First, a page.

Life in America returns to “normal”, except for the office

Life in America is back to “normal” except for the office.

Travel and dining have come back strong, providing a vital boost to restaurants, hotels and businesses more than two years after the pandemic gripped the nation. The return has New York City expecting a 70% increase in domestic and international visitors this year compared to a year ago.

But as tourists flock in and more residents head out for the fun (see graphic), major city skylines from New York to San Francisco are still under a cloud of uncertainty due to remote working.

The return-to-office rate in New York was last pegged at nearly 40% and closer to 37.5% in San Francisco, which still trails the national average of just about 44%, according to the office occupancy tracking system in 10 cities of Kastle System. .

Travel, meals are back to “normal”, but the office isn’t even close

BofA Global, Kastle Systems, Transport Security Administrator, OpenTable

This has led to a disjointed outlook for commercial properties, where scarcity means households face high prices for housing, in addition to food and other necessities, while many office buildings are more than half empty.

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Effective multifamily rents rose 18.5% nationwide in the second quarter from a year ago, while New York City jumped 28% in the same streak” as more people have returned to the city, perhaps in anticipation of returning to the office after the pandemic,” BofA Global’s team led by Alan Todd, wrote in a weekly client note.

This contrasts with “signs of cracks in the office sector,” the team said, pointing to rising vacancy rates and falling office rents in New York and San Francisco.

Is the recession good for the office?

Todd’s team pegged the office vacancy rate at nearly 18% nationwide in the second quarter, with effective rents rising a modest 1.1% from a year earlier, even though rents headcount in New York and San Francisco remained negative overall.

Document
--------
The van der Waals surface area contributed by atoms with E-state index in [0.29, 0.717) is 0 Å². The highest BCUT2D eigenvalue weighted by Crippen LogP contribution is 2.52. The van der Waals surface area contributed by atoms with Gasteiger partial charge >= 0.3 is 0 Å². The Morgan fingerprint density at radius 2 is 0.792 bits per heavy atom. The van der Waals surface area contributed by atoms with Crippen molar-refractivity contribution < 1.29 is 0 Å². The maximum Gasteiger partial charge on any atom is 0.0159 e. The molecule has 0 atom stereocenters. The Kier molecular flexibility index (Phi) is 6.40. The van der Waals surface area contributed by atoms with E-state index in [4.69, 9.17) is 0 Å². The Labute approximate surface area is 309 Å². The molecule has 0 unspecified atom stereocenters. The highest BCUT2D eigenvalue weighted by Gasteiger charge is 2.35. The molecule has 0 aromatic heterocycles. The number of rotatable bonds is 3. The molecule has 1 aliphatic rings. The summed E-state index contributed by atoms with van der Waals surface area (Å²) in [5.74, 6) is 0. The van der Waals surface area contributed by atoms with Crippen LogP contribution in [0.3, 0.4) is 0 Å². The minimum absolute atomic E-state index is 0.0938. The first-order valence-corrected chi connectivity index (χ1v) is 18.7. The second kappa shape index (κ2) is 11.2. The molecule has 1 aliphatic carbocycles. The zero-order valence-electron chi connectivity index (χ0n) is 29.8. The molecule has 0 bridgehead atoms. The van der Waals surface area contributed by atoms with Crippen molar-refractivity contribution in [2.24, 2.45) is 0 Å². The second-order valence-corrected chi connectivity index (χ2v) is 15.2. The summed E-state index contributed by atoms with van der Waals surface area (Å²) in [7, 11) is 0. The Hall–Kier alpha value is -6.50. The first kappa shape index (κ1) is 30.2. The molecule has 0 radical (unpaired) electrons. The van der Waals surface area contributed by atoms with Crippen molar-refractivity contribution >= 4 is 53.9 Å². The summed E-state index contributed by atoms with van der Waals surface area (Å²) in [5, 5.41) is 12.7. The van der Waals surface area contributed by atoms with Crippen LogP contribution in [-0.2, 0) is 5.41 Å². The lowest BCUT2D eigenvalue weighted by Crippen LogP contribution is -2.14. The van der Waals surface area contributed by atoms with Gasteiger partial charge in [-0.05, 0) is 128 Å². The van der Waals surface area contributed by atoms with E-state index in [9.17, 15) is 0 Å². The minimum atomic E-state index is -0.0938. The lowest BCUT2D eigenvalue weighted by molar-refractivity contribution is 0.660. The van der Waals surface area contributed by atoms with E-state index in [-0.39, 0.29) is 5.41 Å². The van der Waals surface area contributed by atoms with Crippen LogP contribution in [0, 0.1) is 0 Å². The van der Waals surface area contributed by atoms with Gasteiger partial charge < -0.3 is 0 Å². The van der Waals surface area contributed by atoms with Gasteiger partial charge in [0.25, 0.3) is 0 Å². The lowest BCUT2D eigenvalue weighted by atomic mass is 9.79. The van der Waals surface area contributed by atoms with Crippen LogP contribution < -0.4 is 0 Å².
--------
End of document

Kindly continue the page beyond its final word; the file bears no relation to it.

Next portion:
Rent levels depend on an office building’s age and a property’s location in Manhattan or the Bay Area, with some pockets seeing positive rent growth each year but steeper declines in struggling financial districts, according to BofA.

It’s possible “that a large subset of the population is enjoying city life but may not necessarily want to work from a desk five days a week, and that office space will consolidate,” the team wrote. BofA.

Although with consumer inflation still high at 8.5% pa in July and recession fears on the radar, the BofA team also sees potential for a significant impact on travel and retail spending. in the coming months, particularly if an economic downturn turns into heavy job cuts. .

“Counterintuitively, higher quality properties in the office sector could actually benefit if recession fears take hold and the unemployment rate rises, as employers gain leverage to force employees back in the office,” they said.

To be sure, investors have been eyeing various outcomes in this unusual cycle. SPX Stocks,

have seen a huge rally in recent weeks, with some buyers accepting that signs of slowing inflation could signal a green light for equities. Others focused on the risks that the Federal Reserve could push the economy into a recession by raising rates too high, potentially forcing cuts in its key rates in 2023, which could lower longer-term rates. TMUBMUSD10Y,
and borrowing costs.

Related: WeWork’s Adam Neumann Secures $350M in Funding for New Real Estate Company Flow

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